The intellectualisation of nature photography is there as a theoretical analysis of the innate, not a blueprint on which to build our work.
Expectations of weather, light conditions, pre-visualised images, our performance on the day, our gear, cloud cover or anything else, are the curse of nature photography. They blind us from opportunities beyond our immediate sense of desire, practically blinding us of inspiration, spontaneity, and expression. Extrapolating those expectations forward to the image we ultimately make and it’s life in the universe as an articulate, independent statement, our perception of the feedback we receive about it often shadows our own creative aesthetic judgement and affects our future behaviour. In short, we can be drawn into making images we know will be popular, even if they are not the images we want to make!
It’s easy to get lost in photography, bogged down with this technique or that, the validity of others opinion over our own, and the gear ladder of corporate fulfilment. What I propose is taking back ownership of intent, self-fulfilment, and oneness with our environments.
Finding your muse and finding your creativity are synonymous with each other, but you’ll find neither by looking. Should we all go to the beach together with a notebook, all sit and look out over the scene and make some short notes on what we see, engage with and feel, which set of notes is most valid? Someone who has been to the beach before? Someone who’s seeing it with fresh eyes? The person with the most note-taking experience? Or someone who’s read a book on what to look for at beaches?
The idea that one set of notes should be more valid than another is frankly ridiculous, and I’m sure many of you would be outraged by the idea of someone walking over, reading your notes and telling you they were wrong!
This happens all the time with our camera note-taker! Somebody supposedly has a better set of notes than someone else. I believe creativity comes when you listen to your own internal script; noticing the things that you engage with, whether it is a curious arrangement of seaweed, or the water swirling around a rock pool. Social media wants us to conform and make images that will get liked, shared and go viral. Memes of questionable relevance!
Creativity is something you already have, and you don’t need to look for it; just release it.
Allowing your muse to appear involves a surrender to a more basic state of existence and stripping down barriers to your engagement with the world, opening your eyes for the first time since being a child, and allowing them to be inquisitive, frivolous and intense. Removing judgement from your awareness and replacing it with an acceptance of how things are, at that moment. Feeling things instead of seeing them, innately engaging with what’s in front of you, rather than what you wish was there. It all sounds so glaringly simple, but our barriers have grown tall over the years. “What if people laugh at me?” “Why are their no damned clouds?!” “That person knows better than me!” In all honesty, who knows you better than you, who can see the world through your eyes better than you? Being valid and having a self-belief in your own existence and it’s relevance, writing your notes with sincerity and passion.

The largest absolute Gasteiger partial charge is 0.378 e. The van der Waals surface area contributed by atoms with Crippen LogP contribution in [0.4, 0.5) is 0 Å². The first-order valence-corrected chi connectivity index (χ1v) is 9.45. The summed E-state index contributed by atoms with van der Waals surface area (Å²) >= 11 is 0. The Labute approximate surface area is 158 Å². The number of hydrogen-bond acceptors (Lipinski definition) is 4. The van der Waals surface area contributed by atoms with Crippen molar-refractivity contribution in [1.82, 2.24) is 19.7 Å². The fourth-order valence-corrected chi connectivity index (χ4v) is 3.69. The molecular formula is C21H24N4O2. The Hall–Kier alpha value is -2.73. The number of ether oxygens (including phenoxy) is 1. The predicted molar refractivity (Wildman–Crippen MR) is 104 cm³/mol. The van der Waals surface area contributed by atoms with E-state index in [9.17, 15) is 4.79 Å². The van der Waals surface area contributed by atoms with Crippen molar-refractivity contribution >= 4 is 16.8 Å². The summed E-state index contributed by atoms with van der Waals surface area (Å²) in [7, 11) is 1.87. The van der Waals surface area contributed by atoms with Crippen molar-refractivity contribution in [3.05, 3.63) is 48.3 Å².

What I’ve discovered this past year is that my muse is a mirror of me, reflecting the known and the unknown, the happy, the sad, the fearful and the joy. The landscape then becomes a personification of my perception, I am in it, feeling, seeing, touching, tasting, smelling and hearing. I’m immersed in a world of which I am a part, and it’s holistic and welcoming. The perils of falling into the emotional spiral of reflection, like Narcissus, lost in the minefield of the past, or an unknown future.
Finding your muse is about finding yourself, or facets of self, and once we recognise ourselves externally, we know ourselves internally, somehow awakened to areas of our mind hitherto hidden. Allowing them to be valid, dissolving the dependence on ego and replacing that with a fundamental feeling of being here, right now. Should we go into nature with an open mind free of expectations, a beginners mind and a non-judgemental attitude, then our causes and creativity can have a voice. Our own voice.
The opposite of this is something we all do so well; suppression of innate creativity, trying to silence the voice in your head when it’s been screaming at you for a decade! “Listen to me; I know who I am and what I want to be.”
I started the article by saying that your muse was an inspirational person or force: Isn’t it just possible that person is you, even if it’s reflected in the eyes of another, or in the glint of light in a raindrop? Stop and listen, that gentle beating in your chest if your life, each beat, one less. There is a you that should be heard, your notes, your life and loves, each as valid as any other. The externalisation of aesthetic judgement is perilous when nobody knows you as well as yourself, your muse.